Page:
img(height="1" width="1" style="display:none" src="https://www.facebook.com/tr?id=2939831959404383&ev=PageView&noscript=1")

Rippled facade makes waves in Hong Kong

Architect Vivien Fung used Equitone's Tectiva modular fibre cement panels to create a bespoke 3D effect for the city's Musuem of Art

In association with
The Hong Kong Museum of Art: Angle cut and staggered, the 3D modules created from Tectiva fibre cement panels form shadow joints and a crisp geometric design.
The Hong Kong Museum of Art: Angle cut and staggered, the 3D modules created from Tectiva fibre cement panels form shadow joints and a crisp geometric design. Credit: Daniel Wong

Equitone has helped revitalise the Hong Kong Museum of Art with a new facade featuring its through-coloured Tectiva fibre cement panels.

The facade is part of a four-year renovation by Vivien Fung for the Hong Kong government’s Architectural Services Department. The large-scale plan is to increase the museum’s exhibition space by 40 per cent, adding 10,000 square metres to accommodate five new galleries.

The fibre cement panels form a contemporary 3D design built from prefabricated modules. They are mounted in different orientations, set vertically, splayed and parallel to the concrete construction below, giving the facade a unique, rippled effect that echoes Chinese masonry patterns and the waves of the Victoria Harbour, which the Museum overlooks.

Following the architect's concept, each 3D module was designed to be cut from one panel to minimise wastage. Each section consists of five separate pieces with angled cuts so, when fitted together, it forms a 3D module. An aluminium frame was made to support the module. This helped make the assembly of the module faster and kept the panels safe during transportation and fixing.

  • Hong Kong Museum of Art was established in 1962 and is the first public art museum in the city. It houses an art collection of over 17,000 items.
    Hong Kong Museum of Art was established in 1962 and is the first public art museum in the city. It houses an art collection of over 17,000 items. Credit: Daniel Wong
  • Credit: Daniel Wong
  • Credit: Daniel Wong
  • Credit: Daniel Wong
  • Credit: Daniel Wong
12345

The prefabricated modules were then fixed to the reinforced concrete loadbearing structure and staggered in relation to each other. Each module creates shadow joints, which grab attention with their crisp geometric design.

Equitone's technical team supported architects and contractors throughout to ensure the original vision for the Museum was realised.

The modules were made off-site and delivered to the museum, reducing the time taken to fix the facade in a busy public area with high footfall. The Equitone Tectiva panels can also be taken down individually to facilitate any future works.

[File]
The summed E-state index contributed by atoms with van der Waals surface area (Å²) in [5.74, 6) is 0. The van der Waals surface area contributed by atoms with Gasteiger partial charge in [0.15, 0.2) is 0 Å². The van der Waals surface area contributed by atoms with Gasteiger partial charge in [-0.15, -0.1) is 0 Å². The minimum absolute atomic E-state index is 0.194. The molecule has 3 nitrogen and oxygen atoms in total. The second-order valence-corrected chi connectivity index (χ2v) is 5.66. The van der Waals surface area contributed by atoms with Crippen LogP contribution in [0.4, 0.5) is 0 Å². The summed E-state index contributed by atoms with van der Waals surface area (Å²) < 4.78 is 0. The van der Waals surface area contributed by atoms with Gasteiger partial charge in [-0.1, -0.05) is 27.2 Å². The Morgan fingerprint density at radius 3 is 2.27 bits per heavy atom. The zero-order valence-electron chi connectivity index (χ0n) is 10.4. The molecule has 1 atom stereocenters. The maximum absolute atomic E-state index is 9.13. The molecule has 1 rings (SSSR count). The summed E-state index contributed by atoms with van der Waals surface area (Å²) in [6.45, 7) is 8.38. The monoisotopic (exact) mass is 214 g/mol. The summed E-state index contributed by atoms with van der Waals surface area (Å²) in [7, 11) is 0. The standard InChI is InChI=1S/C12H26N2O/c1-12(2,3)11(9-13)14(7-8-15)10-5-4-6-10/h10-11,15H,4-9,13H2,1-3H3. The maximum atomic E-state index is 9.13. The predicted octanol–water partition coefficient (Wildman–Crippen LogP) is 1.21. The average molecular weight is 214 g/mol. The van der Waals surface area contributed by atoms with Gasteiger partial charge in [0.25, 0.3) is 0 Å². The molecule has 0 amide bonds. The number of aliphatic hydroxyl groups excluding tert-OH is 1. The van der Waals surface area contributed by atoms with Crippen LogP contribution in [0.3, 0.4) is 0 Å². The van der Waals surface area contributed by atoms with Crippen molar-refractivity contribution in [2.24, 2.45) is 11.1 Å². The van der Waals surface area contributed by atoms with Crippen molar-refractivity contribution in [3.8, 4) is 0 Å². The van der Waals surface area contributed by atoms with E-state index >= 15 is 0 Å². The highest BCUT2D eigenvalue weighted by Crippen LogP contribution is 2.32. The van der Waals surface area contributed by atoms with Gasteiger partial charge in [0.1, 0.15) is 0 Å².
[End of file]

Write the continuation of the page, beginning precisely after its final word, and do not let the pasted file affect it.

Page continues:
The low weight and robustness of Equitone's modular cladding has extended the life of the Hong Kong Museum of Art building, providing a whole new look while retaining the original structure. The project is testament to the need to refit, refurbish and renovate existing buildings and to the increasing demand for modular construction.

For more information and technical support, visit equitone.com

 

Contact:

01283 501555

infouk@etexgroup.com


 

Latest

Renowned writer and teacher of architectural history inspiring for his erudition, eccentricity and enthusiasm, all generously bestowed, who found poetry in the ordinary and everyday as well as major monuments

Renowned writer and teacher who found poetry in the everyday as well as grand designs

Virtual Desktop Infrastructure or VDI empowers your users to work anywhere, anytime on any device. Do it well and your practice will remain productive and be future ready

Virtual Desktop Infrastructure empowers users to work anytime, anywhere on any device

A series of online RIBA-accredited seminars for architects is being hosted by installation specialist Schlüter Systems

The latest RIBA-accredited online seminars for architects from Schlüter Systems

Nature shrouds and reveals an elegant café and a shop discreetly planted in a new garden that binds together Bosjes country estate in South Africa’s Breede valley

South African naturally-planted garden reveals glimpses of novel architecture

It’s an angry August: MVRDV defends its much-criticised artificial hill ‘tourist attraction’ at Marble Arch while the government’s Holocaust and Covid memorial proposals stir a hornets’ nest of transparency and accountability. Plus Country House planning clause dumps 'innovation' demand

MVRDV gets defensive and government memorials under fire